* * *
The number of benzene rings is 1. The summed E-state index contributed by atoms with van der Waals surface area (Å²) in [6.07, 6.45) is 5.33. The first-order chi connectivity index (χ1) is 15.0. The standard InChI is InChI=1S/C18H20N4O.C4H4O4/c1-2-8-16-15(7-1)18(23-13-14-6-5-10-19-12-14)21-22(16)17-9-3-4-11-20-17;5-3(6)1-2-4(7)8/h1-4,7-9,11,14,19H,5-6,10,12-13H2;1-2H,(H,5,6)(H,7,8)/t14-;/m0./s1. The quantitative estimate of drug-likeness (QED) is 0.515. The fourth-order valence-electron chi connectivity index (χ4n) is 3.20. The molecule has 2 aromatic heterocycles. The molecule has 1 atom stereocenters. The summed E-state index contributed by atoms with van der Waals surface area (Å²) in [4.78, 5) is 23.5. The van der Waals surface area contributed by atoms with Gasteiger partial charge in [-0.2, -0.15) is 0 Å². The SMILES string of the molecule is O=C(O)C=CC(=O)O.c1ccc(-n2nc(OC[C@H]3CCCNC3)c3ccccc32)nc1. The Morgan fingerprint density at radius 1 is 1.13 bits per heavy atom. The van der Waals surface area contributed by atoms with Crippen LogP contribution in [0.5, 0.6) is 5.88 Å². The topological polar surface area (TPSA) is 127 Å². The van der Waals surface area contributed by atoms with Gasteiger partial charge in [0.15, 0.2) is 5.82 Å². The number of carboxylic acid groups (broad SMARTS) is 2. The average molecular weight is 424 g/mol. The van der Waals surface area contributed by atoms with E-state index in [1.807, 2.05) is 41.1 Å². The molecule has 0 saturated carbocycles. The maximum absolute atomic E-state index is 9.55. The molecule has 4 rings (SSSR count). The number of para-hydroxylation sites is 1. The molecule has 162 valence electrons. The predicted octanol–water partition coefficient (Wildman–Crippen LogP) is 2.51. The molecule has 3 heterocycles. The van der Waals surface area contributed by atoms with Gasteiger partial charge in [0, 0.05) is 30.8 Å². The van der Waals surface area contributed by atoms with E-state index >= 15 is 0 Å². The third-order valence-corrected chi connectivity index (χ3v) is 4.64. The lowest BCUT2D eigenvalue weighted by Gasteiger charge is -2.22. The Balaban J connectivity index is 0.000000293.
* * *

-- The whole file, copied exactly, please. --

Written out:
The number of benzene rings is 1. The summed E-state index contributed by atoms with van der Waals surface area (Å²) in [6.07, 6.45) is 5.33. The first-order chi connectivity index (χ1) is 15.0. The standard InChI is InChI=1S/C18H20N4O.C4H4O4/c1-2-8-16-15(7-1)18(23-13-14-6-5-10-19-12-14)21-22(16)17-9-3-4-11-20-17;5-3(6)1-2-4(7)8/h1-4,7-9,11,14,19H,5-6,10,12-13H2;1-2H,(H,5,6)(H,7,8)/t14-;/m0./s1. The quantitative estimate of drug-likeness (QED) is 0.515. The fourth-order valence-electron chi connectivity index (χ4n) is 3.20. The molecule has 2 aromatic heterocycles. The molecule has 1 atom stereocenters. The summed E-state index contributed by atoms with van der Waals surface area (Å²) in [4.78, 5) is 23.5. The van der Waals surface area contributed by atoms with Gasteiger partial charge in [-0.2, -0.15) is 0 Å². The SMILES string of the molecule is O=C(O)C=CC(=O)O.c1ccc(-n2nc(OC[C@H]3CCCNC3)c3ccccc32)nc1. The Morgan fingerprint density at radius 1 is 1.13 bits per heavy atom. The van der Waals surface area contributed by atoms with Crippen LogP contribution in [0.5, 0.6) is 5.88 Å². The topological polar surface area (TPSA) is 127 Å². The van der Waals surface area contributed by atoms with Gasteiger partial charge in [0.15, 0.2) is 5.82 Å². The number of carboxylic acid groups (broad SMARTS) is 2. The average molecular weight is 424 g/mol. The van der Waals surface area contributed by atoms with E-state index in [1.807, 2.05) is 41.1 Å². The molecule has 0 saturated carbocycles. The maximum absolute atomic E-state index is 9.55. The molecule has 4 rings (SSSR count). The number of para-hydroxylation sites is 1. The molecule has 162 valence electrons. The predicted octanol–water partition coefficient (Wildman–Crippen LogP) is 2.51. The molecule has 3 heterocycles. The van der Waals surface area contributed by atoms with Gasteiger partial charge in [0, 0.05) is 30.8 Å². The van der Waals surface area contributed by atoms with E-state index >= 15 is 0 Å². The third-order valence-corrected chi connectivity index (χ3v) is 4.64. The lowest BCUT2D eigenvalue weighted by Gasteiger charge is -2.22. The Balaban J connectivity index is 0.000000293.